COVID-19 Evidence Alerts
from McMaster PLUSTM

Current best evidence for clinical care (more info)

Diagnosis Borakati A, Perera A, Johnson J, et al. Diagnostic accuracy of X-ray versus CT in COVID-19: a propensity-matched database study. BMJ Open. 2020 Nov 6;10(11):e042946. doi: 10.1136/bmjopen-2020-042946.

OBJECTIVES: To identify the diagnostic accuracy of common imaging modalities, chest X-ray (CXR) and CT, for diagnosis of COVID-19 in the general emergency population in the UK and to find the association between imaging features and outcomes in these patients.

DESIGN: Retrospective analysis of electronic patient records.

SETTING: Tertiary academic health science centre and designated centre for high consequence infectious diseases in London, UK.

PARTICIPANTS: 1198 patients who attended the emergency department with paired reverse transcriptase PCR (RT-PCR) swabs for SARS-CoV-2 and CXR between 16 March and 16 April 2020.

MAIN OUTCOME MEASURES: Sensitivity and specificity of CXR and CT for diagnosis of COVID-19 using the British Society of Thoracic Imaging reporting templates. Reference standard was any RT-PCR positive naso-oropharyngeal swab within 30 days of attendance. ORs of CXR in association with vital signs, laboratory values and 30-day outcomes were calculated.

RESULTS: Sensitivity and specificity of CXR for COVID-19 diagnosis were 0.56 (95% CI 0.51 to 0.60) and 0.60 (95% CI 0.54 to 0.65), respectively. For CT scans, these were 0.85 (95% CI 0.79 to 0.90) and 0.50 (95% CI 0.41 to 0.60), respectively. This gave a statistically significant mean increase in sensitivity with CT of 29% (95% CI 19% to 38%, p<0.0001) compared with CXR. Specificity was not significantly different between the two modalities.CXR findings were not statistically significantly or clinically meaningfully associated with vital signs, laboratory parameters or 30-day outcomes.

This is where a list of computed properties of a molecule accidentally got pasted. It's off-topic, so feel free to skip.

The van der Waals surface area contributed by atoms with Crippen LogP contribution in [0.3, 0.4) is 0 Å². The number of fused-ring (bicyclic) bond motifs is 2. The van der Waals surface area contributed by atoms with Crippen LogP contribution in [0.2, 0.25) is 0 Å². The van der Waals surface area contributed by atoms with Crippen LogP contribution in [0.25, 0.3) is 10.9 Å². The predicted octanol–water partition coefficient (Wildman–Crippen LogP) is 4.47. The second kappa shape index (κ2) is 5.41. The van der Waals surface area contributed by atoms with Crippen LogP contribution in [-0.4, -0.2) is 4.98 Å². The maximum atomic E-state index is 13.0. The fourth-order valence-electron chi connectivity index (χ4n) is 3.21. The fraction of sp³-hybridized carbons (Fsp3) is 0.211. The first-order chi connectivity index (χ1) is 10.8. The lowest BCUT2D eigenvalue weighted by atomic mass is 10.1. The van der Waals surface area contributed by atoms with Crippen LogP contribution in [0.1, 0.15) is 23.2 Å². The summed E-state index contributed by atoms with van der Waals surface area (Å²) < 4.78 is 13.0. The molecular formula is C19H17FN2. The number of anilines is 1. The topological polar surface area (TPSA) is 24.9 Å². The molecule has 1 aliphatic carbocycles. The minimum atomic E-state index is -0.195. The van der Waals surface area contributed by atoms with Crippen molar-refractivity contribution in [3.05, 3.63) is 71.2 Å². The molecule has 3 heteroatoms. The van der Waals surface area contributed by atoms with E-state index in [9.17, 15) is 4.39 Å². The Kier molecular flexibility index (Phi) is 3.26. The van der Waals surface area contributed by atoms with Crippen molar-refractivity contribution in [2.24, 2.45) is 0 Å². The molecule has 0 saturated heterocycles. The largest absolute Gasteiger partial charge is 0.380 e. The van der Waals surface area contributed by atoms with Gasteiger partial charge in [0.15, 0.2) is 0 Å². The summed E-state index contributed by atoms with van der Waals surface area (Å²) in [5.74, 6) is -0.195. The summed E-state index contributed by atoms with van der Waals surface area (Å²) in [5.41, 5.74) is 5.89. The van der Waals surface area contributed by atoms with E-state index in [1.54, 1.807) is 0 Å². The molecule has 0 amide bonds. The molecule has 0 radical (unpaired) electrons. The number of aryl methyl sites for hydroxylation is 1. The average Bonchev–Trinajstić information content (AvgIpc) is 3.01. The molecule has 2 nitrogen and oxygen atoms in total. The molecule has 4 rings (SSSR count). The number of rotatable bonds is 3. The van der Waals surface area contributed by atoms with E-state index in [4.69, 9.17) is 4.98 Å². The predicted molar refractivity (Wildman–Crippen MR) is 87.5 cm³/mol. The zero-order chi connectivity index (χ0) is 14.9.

CONCLUSIONS: CT has substantially improved diagnostic performance over CXR in COVID-19. CT should be strongly considered in the initial assessment for suspected COVID-19. This gives potential for increased sensitivity and considerably faster turnaround time, where capacity allows and balanced against excess radiation exposure risk.

Discipline / Specialty Area Score
Hospital Doctor/Hospitalists
Internal Medicine
Infectious Disease
Emergency Medicine
Comments from MORE raters

Emergency Medicine rater

The radiological outcomes in this study did not appear to have much correlation with clinical parameters suggesting COVID-19 severity. This is not relevant to infected patients without respiratory disease. While Dx is faster than RT-PCR, the study was done before the availability of rapid antigen tests and as a result, the study has less relevance today in the rapidly evolving improvement in diagnostics for COVID-19.

Emergency Medicine rater

While there is a statistically significant difference in favour of CT over CXR; the cost, delays and radiation risks of changing to CT make the recommendation to use CT invalid. There is no difference in outcomes, so unless you are talking in-patients, this recommendation should be ignored.

Respirology/Pulmonology rater

It is a methodologically coherent study, which provides evidence on a known fact.

Respirology/Pulmonology rater

Formal study confirms what has been reported in case reports and series. CT is far more sensitive than CXR in demonstrating infiltrates consistent with Covid-19. However, cost, radiation exposure, and down time after each scan, to have adequate room air exchange, make this impractical. Rapid turn around of PCR results for Covid-19 is far more useful.